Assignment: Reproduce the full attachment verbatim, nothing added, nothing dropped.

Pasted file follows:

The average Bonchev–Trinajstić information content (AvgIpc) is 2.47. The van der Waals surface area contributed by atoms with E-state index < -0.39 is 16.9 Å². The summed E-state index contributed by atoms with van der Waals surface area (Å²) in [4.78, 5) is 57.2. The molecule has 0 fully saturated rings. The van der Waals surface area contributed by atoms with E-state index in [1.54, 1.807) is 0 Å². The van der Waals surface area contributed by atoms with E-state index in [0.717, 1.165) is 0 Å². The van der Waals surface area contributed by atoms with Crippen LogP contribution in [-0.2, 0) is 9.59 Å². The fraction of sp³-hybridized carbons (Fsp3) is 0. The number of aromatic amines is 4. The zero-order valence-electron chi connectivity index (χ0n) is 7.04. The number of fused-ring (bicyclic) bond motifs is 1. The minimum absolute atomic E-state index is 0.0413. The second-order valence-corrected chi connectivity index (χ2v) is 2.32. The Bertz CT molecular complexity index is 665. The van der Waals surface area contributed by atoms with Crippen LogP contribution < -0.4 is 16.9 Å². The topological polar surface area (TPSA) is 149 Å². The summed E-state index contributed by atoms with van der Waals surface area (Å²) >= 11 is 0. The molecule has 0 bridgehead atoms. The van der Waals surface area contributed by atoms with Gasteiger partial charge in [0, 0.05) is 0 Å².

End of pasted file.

The average Bonchev–Trinajstić information content (AvgIpc) is 2.47. The van der Waals surface area contributed by atoms with E-state index < -0.39 is 16.9 Å². The summed E-state index contributed by atoms with van der Waals surface area (Å²) in [4.78, 5) is 57.2. The molecule has 0 fully saturated rings. The van der Waals surface area contributed by atoms with E-state index in [1.54, 1.807) is 0 Å². The van der Waals surface area contributed by atoms with E-state index in [0.717, 1.165) is 0 Å². The van der Waals surface area contributed by atoms with Crippen LogP contribution in [-0.2, 0) is 9.59 Å². The fraction of sp³-hybridized carbons (Fsp3) is 0. The number of aromatic amines is 4. The zero-order valence-electron chi connectivity index (χ0n) is 7.04. The number of fused-ring (bicyclic) bond motifs is 1. The minimum absolute atomic E-state index is 0.0413. The second-order valence-corrected chi connectivity index (χ2v) is 2.32. The Bertz CT molecular complexity index is 665. The van der Waals surface area contributed by atoms with Crippen LogP contribution < -0.4 is 16.9 Å². The topological polar surface area (TPSA) is 149 Å². The summed E-state index contributed by atoms with van der Waals surface area (Å²) >= 11 is 0. The molecule has 0 bridgehead atoms. The van der Waals surface area contributed by atoms with Gasteiger partial charge in [0, 0.05) is 0 Å².